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Independent Contractor or Full Time Employee? Bookkeeping Tips and Strategies

October 23, 2013 by Ed Becker

Contractor of Full Time?

In terms of bookkeeping, the difference between full time employees and independent contractors is essential knowledge for small business owners. Incorrectly classifying your workforce could lead IRS penalties, costly lawsuits, or both.

How to Classify an Independent Contractor

The primary identifying feature of independent contractors is their ability to control the method in which work is performed. For example, when you hire an independent contractor to paint your office building, you only have control over the end result of the job. You are not able to directly control the hours worked, equipment used, how they hold the paintbrush, etc. In contrast, a full time employee generally is given well-defined guidelines and performance measures about how to conduct their work. If you hire a full time employee to paint your office building, you will have the ability to control virtually any aspect of how the work is performed.

It is also necessary to classify workers based on the nature of their work as it relates to your business. In general, it is not permissible to hire contract workers that perform identical duties to that of your company. If you own a house painting business, you would not be able to hire independent contractors to paint houses. Unscrupulous businesses commonly use this tactic to avoid paying overtime and payroll taxes, thus making the practice illegal.

Tax Forms and Withholding Requirements

If you use a service like QuickBooks Payroll, tax withholdings for full time employees should be a cinch. QuickBooks has implemented a number of safeguards to ensure that your full time employees have state and federal taxes withheld at the appropriate levels. All you need to do is report the hours worked, and the software will take care of the rest.

Managing payments and tax reporting for independent contractors can be a little trickier. When a contractor receives more then $600 in payments during the tax year, they must be supplied with the 1099-MISC Miscellaneous Income form. This form will report the total income the contractor received from your company during the year. Failing to provide this form is a common mistake identified in IRS audits, which can lead to penalties of up to 35% and a disallowance of any deductions. The contractor is required to pay self-employment taxes, which is far less likely to happen if the employer does not provide a 1099. The IRS is likely to extend their audit to the contractor if a 1099 was not provided. Ultimately, this situation will end on a sour note for both the employer and the independent contractor.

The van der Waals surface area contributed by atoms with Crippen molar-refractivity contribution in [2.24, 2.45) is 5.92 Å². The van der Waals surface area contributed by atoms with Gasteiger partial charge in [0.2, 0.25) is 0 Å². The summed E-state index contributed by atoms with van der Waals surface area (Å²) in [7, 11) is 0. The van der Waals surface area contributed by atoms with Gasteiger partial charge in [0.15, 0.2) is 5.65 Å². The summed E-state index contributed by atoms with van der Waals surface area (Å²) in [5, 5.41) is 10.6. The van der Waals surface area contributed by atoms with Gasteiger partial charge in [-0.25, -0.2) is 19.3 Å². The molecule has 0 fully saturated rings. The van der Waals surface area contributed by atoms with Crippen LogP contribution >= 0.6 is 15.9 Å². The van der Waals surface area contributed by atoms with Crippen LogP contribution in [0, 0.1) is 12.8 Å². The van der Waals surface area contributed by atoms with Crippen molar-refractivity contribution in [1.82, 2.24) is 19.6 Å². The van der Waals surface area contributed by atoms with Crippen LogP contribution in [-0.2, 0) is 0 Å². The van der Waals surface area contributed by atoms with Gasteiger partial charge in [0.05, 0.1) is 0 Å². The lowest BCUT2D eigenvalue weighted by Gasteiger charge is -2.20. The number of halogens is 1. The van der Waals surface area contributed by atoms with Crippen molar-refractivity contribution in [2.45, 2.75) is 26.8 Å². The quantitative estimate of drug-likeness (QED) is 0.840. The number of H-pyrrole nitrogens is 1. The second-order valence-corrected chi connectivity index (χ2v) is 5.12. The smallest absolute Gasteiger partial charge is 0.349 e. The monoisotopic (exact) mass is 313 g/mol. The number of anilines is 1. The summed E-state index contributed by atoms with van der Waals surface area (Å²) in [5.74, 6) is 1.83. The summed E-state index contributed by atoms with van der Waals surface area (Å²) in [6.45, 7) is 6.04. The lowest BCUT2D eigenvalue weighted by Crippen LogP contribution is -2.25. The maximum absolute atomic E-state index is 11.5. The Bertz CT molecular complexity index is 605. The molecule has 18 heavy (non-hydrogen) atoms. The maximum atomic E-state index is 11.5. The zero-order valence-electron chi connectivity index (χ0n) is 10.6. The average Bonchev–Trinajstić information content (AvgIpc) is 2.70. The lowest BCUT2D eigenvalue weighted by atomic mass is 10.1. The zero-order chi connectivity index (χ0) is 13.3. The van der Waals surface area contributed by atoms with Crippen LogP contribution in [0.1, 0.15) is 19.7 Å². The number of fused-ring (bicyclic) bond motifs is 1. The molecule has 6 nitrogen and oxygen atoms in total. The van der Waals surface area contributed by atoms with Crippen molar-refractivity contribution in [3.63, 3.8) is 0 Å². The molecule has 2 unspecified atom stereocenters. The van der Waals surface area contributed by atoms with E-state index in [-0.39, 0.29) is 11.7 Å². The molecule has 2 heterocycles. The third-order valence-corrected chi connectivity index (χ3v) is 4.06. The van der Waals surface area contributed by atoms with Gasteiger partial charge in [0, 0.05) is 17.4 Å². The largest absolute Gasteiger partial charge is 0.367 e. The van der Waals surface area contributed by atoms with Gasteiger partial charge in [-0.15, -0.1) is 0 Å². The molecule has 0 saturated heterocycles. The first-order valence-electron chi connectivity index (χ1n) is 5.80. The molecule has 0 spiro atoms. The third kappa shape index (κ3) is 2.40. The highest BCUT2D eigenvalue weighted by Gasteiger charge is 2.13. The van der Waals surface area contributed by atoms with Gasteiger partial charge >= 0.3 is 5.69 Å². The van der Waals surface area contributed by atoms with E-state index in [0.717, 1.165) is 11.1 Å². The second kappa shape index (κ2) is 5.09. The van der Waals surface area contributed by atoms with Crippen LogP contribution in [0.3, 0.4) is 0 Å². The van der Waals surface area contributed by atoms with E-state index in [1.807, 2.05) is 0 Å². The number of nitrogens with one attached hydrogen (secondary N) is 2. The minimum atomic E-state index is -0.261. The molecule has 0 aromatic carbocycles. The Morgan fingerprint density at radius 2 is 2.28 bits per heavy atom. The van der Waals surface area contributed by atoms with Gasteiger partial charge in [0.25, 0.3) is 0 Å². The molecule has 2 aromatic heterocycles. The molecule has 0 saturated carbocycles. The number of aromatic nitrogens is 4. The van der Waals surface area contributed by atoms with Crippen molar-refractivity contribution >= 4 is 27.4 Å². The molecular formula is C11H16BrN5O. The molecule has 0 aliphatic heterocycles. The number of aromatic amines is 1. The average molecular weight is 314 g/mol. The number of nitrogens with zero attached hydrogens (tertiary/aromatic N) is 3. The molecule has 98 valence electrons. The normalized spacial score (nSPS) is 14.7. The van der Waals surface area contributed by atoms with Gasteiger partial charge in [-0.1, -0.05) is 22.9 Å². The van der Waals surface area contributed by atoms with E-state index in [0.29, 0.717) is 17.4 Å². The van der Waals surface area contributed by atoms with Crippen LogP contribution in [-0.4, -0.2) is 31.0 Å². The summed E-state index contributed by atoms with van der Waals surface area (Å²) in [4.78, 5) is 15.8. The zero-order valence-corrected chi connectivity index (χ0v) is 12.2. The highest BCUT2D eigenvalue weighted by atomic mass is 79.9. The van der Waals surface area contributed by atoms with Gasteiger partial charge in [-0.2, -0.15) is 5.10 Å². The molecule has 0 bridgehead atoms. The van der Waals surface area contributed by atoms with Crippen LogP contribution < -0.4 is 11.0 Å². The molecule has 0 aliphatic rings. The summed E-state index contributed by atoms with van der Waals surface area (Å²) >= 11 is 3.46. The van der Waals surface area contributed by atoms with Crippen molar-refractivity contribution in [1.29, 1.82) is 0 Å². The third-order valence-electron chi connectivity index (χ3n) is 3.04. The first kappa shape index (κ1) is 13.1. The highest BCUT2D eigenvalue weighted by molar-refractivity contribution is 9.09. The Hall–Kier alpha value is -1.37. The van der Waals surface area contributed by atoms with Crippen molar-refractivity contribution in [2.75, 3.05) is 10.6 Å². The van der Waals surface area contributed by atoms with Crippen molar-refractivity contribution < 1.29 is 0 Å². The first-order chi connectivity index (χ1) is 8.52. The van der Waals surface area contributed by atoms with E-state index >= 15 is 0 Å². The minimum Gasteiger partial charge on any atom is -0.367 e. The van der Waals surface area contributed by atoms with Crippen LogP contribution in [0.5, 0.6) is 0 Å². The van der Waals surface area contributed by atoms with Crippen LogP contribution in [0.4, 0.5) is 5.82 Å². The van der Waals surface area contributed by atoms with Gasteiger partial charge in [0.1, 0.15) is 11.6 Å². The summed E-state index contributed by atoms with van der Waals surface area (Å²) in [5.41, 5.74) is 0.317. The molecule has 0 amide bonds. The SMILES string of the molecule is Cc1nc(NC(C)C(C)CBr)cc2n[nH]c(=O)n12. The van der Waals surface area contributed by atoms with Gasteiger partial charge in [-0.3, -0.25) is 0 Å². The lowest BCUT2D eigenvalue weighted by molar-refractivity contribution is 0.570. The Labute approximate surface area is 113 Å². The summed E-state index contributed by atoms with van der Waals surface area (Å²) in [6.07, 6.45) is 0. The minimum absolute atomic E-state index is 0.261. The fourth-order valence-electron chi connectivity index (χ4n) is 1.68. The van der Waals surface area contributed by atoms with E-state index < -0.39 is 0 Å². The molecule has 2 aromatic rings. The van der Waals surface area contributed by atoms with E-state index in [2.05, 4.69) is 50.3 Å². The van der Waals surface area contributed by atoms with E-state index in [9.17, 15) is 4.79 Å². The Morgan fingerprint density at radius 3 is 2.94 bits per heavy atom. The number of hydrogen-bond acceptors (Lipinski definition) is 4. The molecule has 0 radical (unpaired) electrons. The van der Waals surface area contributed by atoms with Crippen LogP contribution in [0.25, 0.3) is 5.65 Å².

Tips for Better Bookkeeping

It can be tempting to hire an independent contractor over a full time employee – no overtime pay, no health insurance benefits, no need for office equipment, and greater flexibility. However, failing to properly classify an independent contractor can lead to devastating consequences for a small business. There is a long list of companies that have been sued by former employees claiming that they were incorrectly classified as independent contractors. Successful plaintiffs can seek compensation for back wages, legal fees, and related damages. Smart business owners must ensure that independent contractors are fully eligible to be classified as such. Take a conservative approach when hiring contract workers to eliminate the chance of wage and hour lawsuits in the future.

Lastly, rely on the experts to handle payroll for full time employees. The most costly accounting mistakes are often related payroll errors. Having a professional accountant handle tax withholdings and worker classification will greatly reduce your risk exposure to bookkeeping errors.

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